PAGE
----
Myanmar has a formidable task of nation-building ahead, but Singapore wishes it well and will lend a hand, Prime Minister Lee Hsien Loong said yesterday.
"We have been friends of Myanmar for a long time including during the difficult period over the last 15, 20 years when Myanmar was going on this very difficult road of reform and path to democracy... We hope we are able to make a contribution and help in Myanmar's development and progress," he said at the end of his visit to the country.
But as Myanmar develops and focuses on nation-building, Singapore hopes it will contribute to Asean, he added in an interview with Singapore reporters that covered bilateral ties and areas of cooperation.
PM Lee's trip is the first made by a head of government after the landmark election in Myanmar last November that saw the country's civilian government swept to power.
SINGAPORE'S POSITION ON CHINA AND THE U.S.
A dinner is a dinner, but it's a signal of the importance of the US to us, and our view of the US in the region.
You may have noticed that our ambassador in China has just written a letter to the Global Times to state our position on this. We welcome China's development and its growing influence in the region, but at the same time, we value American engagement and we don't see China's growing influence as necessarily being at the expense of America's contributions to the region, or Singapore's relations with the US.
Just as I'm visiting China for the G-20 and Asean summits, it's good also to cultivate our relationship with America.
The Obama administration particularly has put in an exceptional effort to focus on Asia-Pacific. Mr Obama has paid a lot of attention. He himself has attended Asean meetings regularly. It was (during) his administration in the first term that the US joined the East Asia Summit.
My visit is to mark what has been a very good relationship with the Obama administration, and I hope to see how we can keep things going beyond November and January into the next administration.
PM LEE, when asked about the state dinner US President Barack Obama will host for him at the White House in August. He also referred to a recent commentary in China's communist party-linked tabloid Global Times, which said Singapore is taking sides against China on issues such as the South China Sea territorial disputes by allowing US military planes and naval vessels to be based in the city-state.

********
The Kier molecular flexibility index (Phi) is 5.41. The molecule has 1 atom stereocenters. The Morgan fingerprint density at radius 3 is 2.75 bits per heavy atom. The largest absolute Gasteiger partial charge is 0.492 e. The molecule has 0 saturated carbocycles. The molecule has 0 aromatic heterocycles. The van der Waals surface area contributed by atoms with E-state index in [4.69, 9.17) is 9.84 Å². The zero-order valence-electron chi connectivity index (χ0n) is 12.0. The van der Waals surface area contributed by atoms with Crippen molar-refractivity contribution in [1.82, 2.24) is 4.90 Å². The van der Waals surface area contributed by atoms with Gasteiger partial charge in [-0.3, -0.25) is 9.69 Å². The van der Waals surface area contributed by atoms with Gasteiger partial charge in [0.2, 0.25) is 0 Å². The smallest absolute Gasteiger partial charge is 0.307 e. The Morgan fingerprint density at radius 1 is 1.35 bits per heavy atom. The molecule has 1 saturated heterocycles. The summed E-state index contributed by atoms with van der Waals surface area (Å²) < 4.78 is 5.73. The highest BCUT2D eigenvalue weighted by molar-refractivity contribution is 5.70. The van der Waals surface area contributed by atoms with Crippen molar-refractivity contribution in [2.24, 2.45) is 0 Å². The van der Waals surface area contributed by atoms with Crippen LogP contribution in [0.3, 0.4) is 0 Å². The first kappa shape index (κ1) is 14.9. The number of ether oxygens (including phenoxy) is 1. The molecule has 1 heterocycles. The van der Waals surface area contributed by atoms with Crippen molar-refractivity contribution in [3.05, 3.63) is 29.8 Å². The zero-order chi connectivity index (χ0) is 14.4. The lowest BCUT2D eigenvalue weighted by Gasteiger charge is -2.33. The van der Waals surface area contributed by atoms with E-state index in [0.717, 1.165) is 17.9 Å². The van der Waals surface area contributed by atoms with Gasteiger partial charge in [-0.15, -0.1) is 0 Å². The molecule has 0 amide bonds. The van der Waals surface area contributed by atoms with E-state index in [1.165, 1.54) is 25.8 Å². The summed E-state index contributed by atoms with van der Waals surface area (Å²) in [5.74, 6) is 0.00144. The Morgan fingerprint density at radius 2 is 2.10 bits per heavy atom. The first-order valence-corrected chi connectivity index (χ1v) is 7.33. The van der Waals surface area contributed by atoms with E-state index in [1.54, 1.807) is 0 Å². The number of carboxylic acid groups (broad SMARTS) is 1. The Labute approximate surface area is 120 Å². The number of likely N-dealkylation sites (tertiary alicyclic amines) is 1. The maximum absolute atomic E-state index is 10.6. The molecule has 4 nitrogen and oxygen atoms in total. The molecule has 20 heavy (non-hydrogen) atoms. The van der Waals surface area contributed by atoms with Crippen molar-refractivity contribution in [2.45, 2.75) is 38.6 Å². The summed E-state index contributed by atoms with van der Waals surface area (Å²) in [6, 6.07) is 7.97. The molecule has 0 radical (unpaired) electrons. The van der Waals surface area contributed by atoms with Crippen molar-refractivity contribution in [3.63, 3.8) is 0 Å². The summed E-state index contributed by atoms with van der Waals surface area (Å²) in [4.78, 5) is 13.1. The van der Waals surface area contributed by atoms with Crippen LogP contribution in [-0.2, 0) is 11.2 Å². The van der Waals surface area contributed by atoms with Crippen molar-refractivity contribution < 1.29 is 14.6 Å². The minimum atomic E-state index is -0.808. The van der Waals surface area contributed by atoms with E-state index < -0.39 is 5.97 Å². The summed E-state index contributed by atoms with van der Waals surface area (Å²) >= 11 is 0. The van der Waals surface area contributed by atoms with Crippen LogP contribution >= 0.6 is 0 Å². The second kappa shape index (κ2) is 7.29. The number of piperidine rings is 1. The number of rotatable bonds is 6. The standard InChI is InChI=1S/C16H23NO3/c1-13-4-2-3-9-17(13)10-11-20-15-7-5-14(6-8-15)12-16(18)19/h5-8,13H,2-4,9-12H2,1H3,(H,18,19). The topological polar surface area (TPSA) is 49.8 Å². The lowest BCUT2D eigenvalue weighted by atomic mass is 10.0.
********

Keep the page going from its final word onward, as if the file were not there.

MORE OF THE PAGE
He said Myanmar had fallen behind the rest of South-east Asia and needs to "catch up on lost time" by building up a team that can develop policies and unite the country.
Among the challenges Myanmar faces is having to integrate more than 130 different ethnic groups, some of which are geographically separated and still in armed conflict, Mr Lee said. "It is not just about getting them to use the same working language, but how to bring them together as one nation. I think that is preoccupying the government considerably."
Over the past three days, Mr Lee met top Myanmar leaders, including President Htin Kyaw and State Counsellor Aung San Suu Kyi. A key topic discussed was how both countries can cooperate more closely.
Visa-free travel between Singapore and Myanmar from Dec 1 was announced on Tuesday.
Mr Lee said Singapore's airport and port management firms are also interested as the country opens up.
Singapore also wants to work on a bilateral investment treaty, and update its avoidance of double taxation agreement with Myanmar.
But Mr Lee said it is understandable that Myanmar wants to work out its own investment laws first. He said a stable financial environment and rules are important for development and encouraged Myanmar to create these conditions.
He also hoped Myanmar would play a role in Asean, saying it will be helpful as the grouping is often included in major talks on world issues such as trade and regional security.
"Through Asean, each of us, small countries in South-east Asia, can have a voice in world affairs... Myanmar has a role within Asean to play and we hope we'll be able to help them," he said.